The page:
“This was an episode in the great unfolding of the ’60s which was a time when a remarkable number of people thought that they could actually live life differently,” said sociologist and author Todd Gitlin. “So in that setting, while the Summer of Love was odd, it wasn’t that odd. Because the whole period was odd — the whole period was full of thousands of people doing remarkable things, especially young people.”
The Diggers was a group of actors, artists and anarchists who saw Haight Ashbury as a great opportunity to turn society upside down.
“It felt like being at the crest of a wave,” said Digger Judy Goldhaft. “My friends have said, ‘You’d wake up in the morning and you’d never know who was on your living room floor sleeping.’ They were packed. And we felt that we could do many things, many impossible things, we were capable of doing them.”
“Every wing nut, everybody who was interested in gettin’ in on some of the drugs and free love and all that kinda stuff — they all ended up in San Francisco,” said Grateful Dead guitarist Bob Weir.
“We felt we had a different ethos, different mores, a different way of looking at things,” said rock star David Crosby. “We felt like we were a new generation that didn’t think war was good and really, really did not want it. We were trying to lead a better life and do better by each other.”
Crosby’s fellow band member Stephen Stills has a different view.
“The Summer of Love makes me laugh. It’s preposterous,” Stills said. “If you’re on acid or smoke a lot of pot, everything seems more important. I think that’s what we saw happen.”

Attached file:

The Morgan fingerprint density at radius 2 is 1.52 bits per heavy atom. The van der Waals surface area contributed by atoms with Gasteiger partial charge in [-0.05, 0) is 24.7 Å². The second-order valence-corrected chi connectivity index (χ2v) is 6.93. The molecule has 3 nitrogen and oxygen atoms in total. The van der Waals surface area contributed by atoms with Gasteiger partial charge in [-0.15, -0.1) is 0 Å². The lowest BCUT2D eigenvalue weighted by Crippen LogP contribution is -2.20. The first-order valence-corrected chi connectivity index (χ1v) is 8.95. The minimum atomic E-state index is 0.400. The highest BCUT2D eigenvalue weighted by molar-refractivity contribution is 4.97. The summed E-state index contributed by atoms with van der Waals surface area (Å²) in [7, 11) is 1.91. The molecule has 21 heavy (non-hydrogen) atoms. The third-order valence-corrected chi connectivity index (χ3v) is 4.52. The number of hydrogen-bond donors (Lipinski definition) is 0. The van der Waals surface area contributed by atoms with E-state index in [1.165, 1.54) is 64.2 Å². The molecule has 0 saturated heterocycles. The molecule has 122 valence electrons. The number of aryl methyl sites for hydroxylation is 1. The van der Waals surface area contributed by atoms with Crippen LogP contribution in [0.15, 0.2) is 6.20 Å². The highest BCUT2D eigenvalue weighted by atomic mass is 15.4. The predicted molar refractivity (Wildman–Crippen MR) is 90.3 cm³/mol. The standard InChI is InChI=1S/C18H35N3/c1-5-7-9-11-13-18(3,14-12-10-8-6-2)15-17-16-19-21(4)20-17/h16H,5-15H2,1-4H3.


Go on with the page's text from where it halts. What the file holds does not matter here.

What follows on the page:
“The Summer of Love was just a bunch of spotty kids on drugs,” said Beatle George Harrison.
As the summer raged on reality began to sharply deteriorate any perception of a revolutionary utopia.
San Francisco’s services couldn’t keep up. Teenagers filled the streets. They had no money, no food, no idea of what to do next.
Crime was rising. Police and hippies were now getting into confrontations. As summer was gasping its final days, most who flocked to the West Coast left, to return to school or home.
“By the fall of 1967, Haight-Ashbury was nearly abandoned, trashed, and laden with drugs and homeless people,” wrote blogger Jon Newman. “With the Haight in ruins and most of its residents gone, it was simply unable to operate as a hub for music, poetry and art.”
The Human Be-In held in San Francisco’s Golden Gate Park Polo Fields on January 14, 1967 was a prelude to the movement. That’s where LSD-promoting psychologist Timothy Leary told the huge crowd to “Turn on, tune in, drop out.”
The Summer of Love concluded in October with a “Death of Hippie” march and mock funeral.
50 years ago this month a song that should have been ideal for The Summer of Love (if possibly it had been released earlier) had crept onto Billboard’s Hot 100.
Appropriate music and lyrics that seemed a perfect fit.
The recording never caught on, struggling to eventually top out at #62.
Two years later, as the decade of the 60’s was a few months from ending, the single was re-released with far greater success, peaking at #5.
OTHER SUMMER OF LOVE POSTS
Friday Night Forgotten Oldie: The Summer of Love
Friday Night Forgotten Oldie: The Summer of Love – “You better find somebody to love”
Friday Night Forgotten Oldie (07/07/17): The Summer of Love – Who, or what, was “Windy”?
Friday Night Forgotten Oldie: The Summer of Love – “Reflections of you and me”
Friday Night Forgotten Oldie: The summer of love – HIGHER
Friday Night Forgotten Oldie: The Summer of Love – Groovin’
Friday Night Forgotten Oldie: The Summer of Love – The summer’s anthem
Friday Night Forgotten Oldie: The Summer of Love – Was Elvis a part?
Friday Night Forgotten Oldie: The Summer of Love – “Inside the Hippie Revolution”
Friday Night Forgotten Oldie: The Summer of Love – “We skipped the light fandango, turned cartwheels ‘cross the floor”
Friday Night Forgotten Oldie: The Summer of Love – Sunday